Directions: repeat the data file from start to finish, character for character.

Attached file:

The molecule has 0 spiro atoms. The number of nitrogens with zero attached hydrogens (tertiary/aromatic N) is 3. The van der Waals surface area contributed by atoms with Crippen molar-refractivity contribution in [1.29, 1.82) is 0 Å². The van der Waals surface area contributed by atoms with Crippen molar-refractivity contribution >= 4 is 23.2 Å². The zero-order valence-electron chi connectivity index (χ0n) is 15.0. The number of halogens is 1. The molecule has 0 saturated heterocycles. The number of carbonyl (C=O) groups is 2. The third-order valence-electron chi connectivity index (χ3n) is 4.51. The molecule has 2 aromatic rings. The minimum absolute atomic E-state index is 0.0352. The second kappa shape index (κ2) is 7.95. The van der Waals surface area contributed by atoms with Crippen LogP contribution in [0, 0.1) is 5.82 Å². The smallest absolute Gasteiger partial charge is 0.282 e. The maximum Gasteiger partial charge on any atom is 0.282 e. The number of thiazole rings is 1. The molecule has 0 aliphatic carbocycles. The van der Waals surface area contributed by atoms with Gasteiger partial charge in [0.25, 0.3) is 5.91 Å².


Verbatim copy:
The molecule has 0 spiro atoms. The number of nitrogens with zero attached hydrogens (tertiary/aromatic N) is 3. The van der Waals surface area contributed by atoms with Crippen molar-refractivity contribution in [1.29, 1.82) is 0 Å². The van der Waals surface area contributed by atoms with Crippen molar-refractivity contribution >= 4 is 23.2 Å². The zero-order valence-electron chi connectivity index (χ0n) is 15.0. The number of halogens is 1. The molecule has 0 saturated heterocycles. The number of carbonyl (C=O) groups is 2. The third-order valence-electron chi connectivity index (χ3n) is 4.51. The molecule has 2 aromatic rings. The minimum absolute atomic E-state index is 0.0352. The second kappa shape index (κ2) is 7.95. The van der Waals surface area contributed by atoms with Crippen LogP contribution in [0, 0.1) is 5.82 Å². The smallest absolute Gasteiger partial charge is 0.282 e. The maximum Gasteiger partial charge on any atom is 0.282 e. The number of thiazole rings is 1. The molecule has 0 aliphatic carbocycles. The van der Waals surface area contributed by atoms with Gasteiger partial charge in [0.25, 0.3) is 5.91 Å².